Umpires are lightning rods. Used to be that being annoyed at the umpires was the only thing two opposing teams had in common. Then science came along, and teams are now given a choice: get mad at the umpires' tendencies, or take advantage of them?â†µ
Now teams are taking it to a different level by scouting the umpires -- compiling information on how consistently they call balls and strikes, how quick they are to eject someone arguing a call, where the crew comes from, the next time they're next in town.â†µ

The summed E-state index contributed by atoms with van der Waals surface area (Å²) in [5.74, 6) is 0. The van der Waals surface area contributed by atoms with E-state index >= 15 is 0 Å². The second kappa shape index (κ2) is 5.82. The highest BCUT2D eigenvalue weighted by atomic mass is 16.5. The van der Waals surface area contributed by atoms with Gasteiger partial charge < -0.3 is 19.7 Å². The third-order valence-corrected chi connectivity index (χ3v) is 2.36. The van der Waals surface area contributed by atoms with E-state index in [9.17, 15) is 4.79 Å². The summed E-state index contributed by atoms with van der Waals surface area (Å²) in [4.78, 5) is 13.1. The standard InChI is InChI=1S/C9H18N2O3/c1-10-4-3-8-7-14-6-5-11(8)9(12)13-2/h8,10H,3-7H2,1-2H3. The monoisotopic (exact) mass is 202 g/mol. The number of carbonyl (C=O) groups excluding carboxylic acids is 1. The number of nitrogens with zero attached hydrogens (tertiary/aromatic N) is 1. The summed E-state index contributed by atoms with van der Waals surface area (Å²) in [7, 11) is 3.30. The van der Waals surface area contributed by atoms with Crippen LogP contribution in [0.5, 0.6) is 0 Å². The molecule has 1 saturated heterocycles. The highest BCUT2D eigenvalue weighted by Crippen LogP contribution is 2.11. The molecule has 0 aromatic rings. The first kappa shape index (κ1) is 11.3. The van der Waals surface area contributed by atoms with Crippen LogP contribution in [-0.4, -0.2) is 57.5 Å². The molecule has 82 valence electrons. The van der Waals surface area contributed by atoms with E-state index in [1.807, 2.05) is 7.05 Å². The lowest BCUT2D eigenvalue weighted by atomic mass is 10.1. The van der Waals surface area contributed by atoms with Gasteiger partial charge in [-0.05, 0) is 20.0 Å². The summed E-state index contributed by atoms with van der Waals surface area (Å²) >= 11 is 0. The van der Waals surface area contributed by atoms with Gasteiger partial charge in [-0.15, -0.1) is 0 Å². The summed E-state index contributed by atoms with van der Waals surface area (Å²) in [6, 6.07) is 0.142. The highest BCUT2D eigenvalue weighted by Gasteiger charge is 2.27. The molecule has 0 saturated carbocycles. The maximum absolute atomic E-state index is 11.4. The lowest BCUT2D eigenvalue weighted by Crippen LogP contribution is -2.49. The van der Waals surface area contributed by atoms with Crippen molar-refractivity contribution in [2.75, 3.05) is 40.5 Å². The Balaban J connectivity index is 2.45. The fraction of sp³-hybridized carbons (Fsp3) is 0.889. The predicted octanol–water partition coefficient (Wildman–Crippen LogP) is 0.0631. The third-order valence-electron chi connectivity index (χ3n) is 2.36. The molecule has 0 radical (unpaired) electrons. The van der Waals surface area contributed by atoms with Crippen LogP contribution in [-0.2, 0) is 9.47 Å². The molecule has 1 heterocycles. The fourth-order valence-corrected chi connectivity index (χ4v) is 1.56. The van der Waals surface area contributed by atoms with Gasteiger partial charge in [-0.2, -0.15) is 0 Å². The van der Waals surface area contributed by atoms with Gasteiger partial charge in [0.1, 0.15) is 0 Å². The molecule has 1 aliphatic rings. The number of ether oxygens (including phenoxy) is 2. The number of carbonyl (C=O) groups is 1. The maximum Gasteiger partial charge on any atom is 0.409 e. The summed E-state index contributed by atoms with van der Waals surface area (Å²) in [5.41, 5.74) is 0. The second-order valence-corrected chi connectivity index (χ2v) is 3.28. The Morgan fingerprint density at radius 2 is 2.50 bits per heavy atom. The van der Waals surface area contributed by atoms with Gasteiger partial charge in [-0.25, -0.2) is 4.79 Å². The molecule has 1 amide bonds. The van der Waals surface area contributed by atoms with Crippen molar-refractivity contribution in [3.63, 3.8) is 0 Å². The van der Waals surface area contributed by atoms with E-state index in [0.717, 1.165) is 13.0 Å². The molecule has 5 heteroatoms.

The Rangers aren't the only ones taking advantage, either. Several teams track umpires on a daily basis and provide their players with the detailed reports.â†µ
Scouting the umpires was an obvious next step, considering that, while they're all calling the same game by the same rules, many can have very different interpretations of the strike zone. There are small-zone umpires, there are big-zone umpires, and there are weird-zone umpires, and it can help a pitcher or a hitter to know in advance which pitches in which places might draw an unusual call.â†µ
Still, the concern about information overload - as silly as it sounds - may very well be a valid one. There's information everywhere, information that can be parlayed into a bunch of little advantages, but the biggest thing will forever be whether you can hit or throw a breaking ball.